author = "Underwood, {B. Shane} and Zack Guido and Padmini Gudipudi and Yarden Feinberg",
    year = "2017",
    month = "9",
    day = "29",
    doi = "10.1038/nclimate3390",
    language = "English (US)",
    volume = "7",
    pages = "704--707",
    journal = "Nature Climate Change",
    issn = "1758-678X",
    publisher = "Nature Publishing Group",
    number = "10",

    }

    TY - JOUR

    T1 - Increased costs to US pavement infrastructure from future temperature rise

    AU - Underwood, B. Shane

    AU - Guido, Zack

    AU - Gudipudi, Padmini

    AU - Feinberg, Yarden

    PY - 2017/9/29

    Y1 - 2017/9/29

    N2 - Roadway design aims to maximize functionality, safety, and longevity. The materials used for construction, however, are often selected on the assumption of a stationary climate. Anthropogenic climate change may therefore result in rapid infrastructure failure and, consequently, increased maintenance costs, particularly for paved roads where temperature is a key determinant for material selection. Here, we examine the economic costs of projected temperature changes on asphalt roads across the contiguous United States using an ensemble of 19 global climate models forced with RCP 4.5 and 8.5 scenarios. Over the past 20 years, stationary assumptions have resulted in incorrect material selection for 35% of 799 observed locations. With warming temperatures, maintaining the standard practice for material selection is estimated to add approximately US$13.6, US$19.0 and US$21.8 billion to pavement costs by 2010, 2040 and 2070 under RCP4.5, respectively, increasing to US$14.5, US$26.3 and US$35.8 for RCP8.5. These costs will disproportionately affect local municipalities that have fewer resources to mitigate impacts. Failing to update engineering standards of practice in light of climate change therefore significantly threatens pavement infrastructure in the United States.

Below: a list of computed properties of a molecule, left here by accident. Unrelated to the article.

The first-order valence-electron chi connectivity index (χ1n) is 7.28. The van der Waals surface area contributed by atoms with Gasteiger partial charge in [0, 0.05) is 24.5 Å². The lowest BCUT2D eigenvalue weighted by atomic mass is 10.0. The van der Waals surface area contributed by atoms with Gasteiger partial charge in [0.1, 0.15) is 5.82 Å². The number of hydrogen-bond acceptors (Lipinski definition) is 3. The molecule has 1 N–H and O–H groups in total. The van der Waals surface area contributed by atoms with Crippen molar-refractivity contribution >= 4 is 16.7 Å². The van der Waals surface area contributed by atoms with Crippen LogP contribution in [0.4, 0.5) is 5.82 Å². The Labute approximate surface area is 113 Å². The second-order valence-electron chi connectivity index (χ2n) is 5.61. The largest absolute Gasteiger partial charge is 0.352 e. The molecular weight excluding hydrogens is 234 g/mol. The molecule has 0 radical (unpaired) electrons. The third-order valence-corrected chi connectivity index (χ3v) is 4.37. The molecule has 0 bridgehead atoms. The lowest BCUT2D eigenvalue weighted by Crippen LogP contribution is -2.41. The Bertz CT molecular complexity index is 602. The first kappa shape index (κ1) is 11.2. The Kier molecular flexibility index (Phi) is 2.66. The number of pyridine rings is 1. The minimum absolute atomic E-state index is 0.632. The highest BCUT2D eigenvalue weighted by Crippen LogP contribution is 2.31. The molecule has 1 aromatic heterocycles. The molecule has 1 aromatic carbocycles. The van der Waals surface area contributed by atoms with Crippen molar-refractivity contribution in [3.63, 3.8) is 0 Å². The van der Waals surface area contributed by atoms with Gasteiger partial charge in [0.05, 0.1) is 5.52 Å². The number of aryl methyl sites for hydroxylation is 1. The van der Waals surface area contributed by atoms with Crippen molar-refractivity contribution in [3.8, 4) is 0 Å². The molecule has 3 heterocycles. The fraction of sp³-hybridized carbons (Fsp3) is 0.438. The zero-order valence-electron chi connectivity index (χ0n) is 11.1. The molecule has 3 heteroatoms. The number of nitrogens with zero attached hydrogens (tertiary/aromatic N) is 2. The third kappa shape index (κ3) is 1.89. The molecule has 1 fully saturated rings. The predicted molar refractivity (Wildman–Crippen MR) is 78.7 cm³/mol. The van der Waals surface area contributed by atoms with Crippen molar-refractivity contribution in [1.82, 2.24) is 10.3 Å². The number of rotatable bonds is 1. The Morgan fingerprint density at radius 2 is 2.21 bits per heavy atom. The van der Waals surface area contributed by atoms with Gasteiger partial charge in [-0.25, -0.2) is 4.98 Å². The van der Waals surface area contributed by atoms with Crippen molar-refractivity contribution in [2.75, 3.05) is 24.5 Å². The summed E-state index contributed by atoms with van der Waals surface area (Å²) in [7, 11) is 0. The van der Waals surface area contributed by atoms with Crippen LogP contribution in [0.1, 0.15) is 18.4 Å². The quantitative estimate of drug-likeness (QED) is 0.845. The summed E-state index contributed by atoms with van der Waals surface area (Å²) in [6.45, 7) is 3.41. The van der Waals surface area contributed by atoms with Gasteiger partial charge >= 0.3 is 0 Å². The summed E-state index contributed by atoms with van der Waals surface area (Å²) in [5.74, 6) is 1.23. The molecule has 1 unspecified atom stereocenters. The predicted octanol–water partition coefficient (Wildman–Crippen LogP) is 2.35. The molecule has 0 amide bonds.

AB - Roadway design aims to maximize functionality, safety, and longevity. The materials used for construction, however, are often selected on the assumption of a stationary climate. Anthropogenic climate change may therefore result in rapid infrastructure failure and, consequently, increased maintenance costs, particularly for paved roads where temperature is a key determinant for material selection. Here, we examine the economic costs of projected temperature changes on asphalt roads across the contiguous United States using an ensemble of 19 global climate models forced with RCP 4.5 and 8.5 scenarios. Over the past 20 years, stationary assumptions have resulted in incorrect material selection for 35% of 799 observed locations. With warming temperatures, maintaining the standard practice for material selection is estimated to add approximately US$13.6, US$19.0 and US$21.8 billion to pavement costs by 2010, 2040 and 2070 under RCP4.5, respectively, increasing to US$14.5, US$26.3 and US$35.8 for RCP8.5. These costs will disproportionately affect local municipalities that have fewer resources to mitigate impacts. Failing to update engineering standards of practice in light of climate change therefore significantly threatens pavement infrastructure in the United States.

    UR - http://www.scopus.com/inward/record.url?scp=85032579195&partnerID=8YFLogxK

    UR - http://www.scopus.com/inward/citedby.url?scp=85032579195&partnerID=8YFLogxK

    U2 - 10.1038/nclimate3390

    DO - 10.1038/nclimate3390

    M3 - Article

    VL - 7

    SP - 704

    EP - 707

    JO - Nature Climate Change

    JF - Nature Climate Change

    SN - 1758-678X

    IS - 10

    ER -